If the New York Times runs an Opinionator column called “Give Pot a Chance,” chances are things are changing in America… though not necessarily the way people assume. The column’s argument calls on President Obama to legalize marijuana and have, as its kicker states, some “backbone.” While that’s one take on the matter, the political math is that a white libertarian-leaning Republican President (someone like former Republican New Mexico Governor Gary Johnson ) would be more likely to legalize marijuana than a black centrist-progressive who gets called a socialist (and more furious/ludicrous claims) on a daily basis. The political math there just doesn’t add up for President who’s juggling Mideast tensions, a slow jobs recovery, and a panic-inducingly-named “fiscal cliff.”
But that’s the politics. Let’s break down the common-sense issues a bit. Marijuana has health risks both mental and physical, but studies show it’s much less addictive and kills far fewer people than alcohol or tobacco, which are both legal.
If today’s marijuana laws were a psychedelic musical, the citizens of Colorado and Washington State who voted for lawful recrational use would be singing “Legalize It,” with a sharp transition into the “No you can’t! Yes I can!” chorus from “Anything You Can Do (I Can Do Better).” Singing the negatory role would be a bunch of G-men in sharp suits: the Federal government. The legalizations, by ballot initiatives, produced some ab-fab political rhetoric. For example, Colorado Governor John Hickenlooper released this statement: “The voters have spoken and we have to respect their will. This is a complicated process, but we intend to follow through. That said, federal law still says marijuana is an illegal drug, so don’t break out the Cheetos or goldfish too quickly.”
Where is marijuana law in America headed? Legalization and decriminalization of marijuana are two different things. Under the first model, legalization, marijuana would revert to being a legal and taxable good, as it was until the 1930s. The government could and certainly would regulate everything from worker safety to product labeling. (Organic, conventional… or GMO? Monsanto might want a share if the market got acceptable enough.) Depending on state regulations, you might have to buy marijuana at a state dispensary (the way New Hampshire handles liquor); or it might be behind the counter at a Duane Reade; or maybe the guys who run delis would be able to stock packets of joints with the cigarettes, and ask for IDs. The possibilities include the variety and complexity of state and local regulations around existing products including alcohol, tobacco, and the morning after pill. Medical marijuana dispensaries are a form of legalization replete with taxation. For example, in 2011, the state of Colorado got $5 million in tax revenue from dispensaries, double that of the year before.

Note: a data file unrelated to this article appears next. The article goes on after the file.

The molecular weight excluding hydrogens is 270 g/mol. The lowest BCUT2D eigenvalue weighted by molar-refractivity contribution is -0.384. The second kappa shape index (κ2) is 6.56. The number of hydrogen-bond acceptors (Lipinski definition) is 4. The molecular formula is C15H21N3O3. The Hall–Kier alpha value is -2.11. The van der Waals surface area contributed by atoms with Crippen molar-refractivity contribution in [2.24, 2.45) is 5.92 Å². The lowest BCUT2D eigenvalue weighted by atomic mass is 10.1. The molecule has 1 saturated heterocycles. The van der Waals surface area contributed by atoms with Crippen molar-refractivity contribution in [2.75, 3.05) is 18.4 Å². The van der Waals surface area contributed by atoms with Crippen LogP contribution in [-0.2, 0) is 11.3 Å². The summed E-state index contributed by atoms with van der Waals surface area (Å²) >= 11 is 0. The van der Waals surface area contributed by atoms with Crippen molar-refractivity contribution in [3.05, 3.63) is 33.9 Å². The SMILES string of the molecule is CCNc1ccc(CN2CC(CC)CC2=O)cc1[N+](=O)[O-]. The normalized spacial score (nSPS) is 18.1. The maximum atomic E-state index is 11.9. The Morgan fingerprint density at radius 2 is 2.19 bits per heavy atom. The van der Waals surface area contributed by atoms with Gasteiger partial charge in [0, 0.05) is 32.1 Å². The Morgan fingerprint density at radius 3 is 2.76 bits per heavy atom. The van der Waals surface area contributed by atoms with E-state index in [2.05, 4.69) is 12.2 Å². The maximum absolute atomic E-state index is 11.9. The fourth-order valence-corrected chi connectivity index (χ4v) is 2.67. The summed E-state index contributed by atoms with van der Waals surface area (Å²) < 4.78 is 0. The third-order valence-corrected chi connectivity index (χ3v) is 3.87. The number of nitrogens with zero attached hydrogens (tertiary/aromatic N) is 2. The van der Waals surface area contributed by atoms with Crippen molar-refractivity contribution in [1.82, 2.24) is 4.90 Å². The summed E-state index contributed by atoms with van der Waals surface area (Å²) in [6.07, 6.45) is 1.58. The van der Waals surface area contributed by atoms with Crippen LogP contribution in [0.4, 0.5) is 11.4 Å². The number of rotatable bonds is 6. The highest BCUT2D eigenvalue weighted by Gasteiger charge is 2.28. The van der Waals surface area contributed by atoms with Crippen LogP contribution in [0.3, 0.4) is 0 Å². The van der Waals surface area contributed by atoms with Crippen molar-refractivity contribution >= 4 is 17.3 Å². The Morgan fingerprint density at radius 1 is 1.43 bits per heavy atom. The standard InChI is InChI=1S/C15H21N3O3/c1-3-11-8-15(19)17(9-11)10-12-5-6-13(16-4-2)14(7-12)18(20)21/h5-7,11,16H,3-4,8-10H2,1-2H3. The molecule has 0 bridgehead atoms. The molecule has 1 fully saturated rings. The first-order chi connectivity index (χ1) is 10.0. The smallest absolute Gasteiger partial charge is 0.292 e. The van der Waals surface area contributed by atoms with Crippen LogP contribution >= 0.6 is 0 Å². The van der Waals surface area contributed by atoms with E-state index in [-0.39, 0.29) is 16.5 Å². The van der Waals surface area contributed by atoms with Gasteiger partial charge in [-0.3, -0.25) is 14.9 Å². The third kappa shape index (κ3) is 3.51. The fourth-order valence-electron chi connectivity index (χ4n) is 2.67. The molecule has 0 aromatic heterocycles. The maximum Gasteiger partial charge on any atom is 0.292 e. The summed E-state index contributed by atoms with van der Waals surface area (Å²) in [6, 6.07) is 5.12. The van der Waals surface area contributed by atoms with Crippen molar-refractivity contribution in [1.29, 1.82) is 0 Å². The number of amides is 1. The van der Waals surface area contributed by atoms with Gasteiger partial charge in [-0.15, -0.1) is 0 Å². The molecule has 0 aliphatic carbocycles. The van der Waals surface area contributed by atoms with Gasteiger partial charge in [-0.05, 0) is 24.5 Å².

One of the many groups opposing legalization are current pot growers, medicinal and otherwise, who would probably lose out in the long run to agribusiness, the same way small-time tobacco farmers did. At the very least, the profit margins would shrink radically. Part of the market price of marijuana today includes all of the complex maneuvers it takes to sell the vast majority of it illegally, ranging from payoff money for law enforcement to arms purchases and casualties from turf battles.
Decriminalization is a different model, one practiced in many ways in various municipalities. In Harvard Square, you can see kids (usually not the students) smoking weed in public. That’s because possession of small amounts is decriminalized — with caveats — in Massachusetts. Since 2008, state law dictates that anyone over 18 found with an ounce of marijuana or less will receive a $100 fine… if anyone even attempts to fine them, which appears not to be that common judging from the street scene in Cambridge. Now, I’m not saying Harvard students don’t smoke pot. When I was teaching there in early 2012, I heard a student brag on his cell phone: “I have four joints and two six packs of Corona.” It’s just that the students smoke in the dorms, and the buskers smoke in the Square.
The state of Massachusetts and the City of Cambridge make no money off of the sale of marijuana. It’s not taxed or regulated for safety. No one checks if it’s been sprayed with harmful pesticides, or checks your ID to see how old you are when you buy it. What decriminalization does do is get rid of a bottom tier of criminal possession arrests and prosecutions. Dealers can still be prosecuted, and of course police have to parse the line of what constitutes the legal possession amount, let alone who to stop and frisk on suspicion of dealing. But logistically it rids the court system of a bunch of low-level defendants and potentially shifts the criminal justice system’s emphasis toward violent and serious property crimes. The law is too new to have a comprehensive study on cost-savings, but an analysis by Harvard lecturer Jeffrey Miron estimates the law saves Massachusetts $30 million per year in criminal justice costs.
Central American countries which bear the costs of law enforcement and civilan casualties from drug cartels are beginning to ask why they should keep marijuana illegal if the U.S. doesn’t. That’s just one of the big questions looming ahead in this fight. Oh, and there’s that question of state’s rights — so often quoted in the context of issues like abortion and gun laws; now coming to a dispensary near you.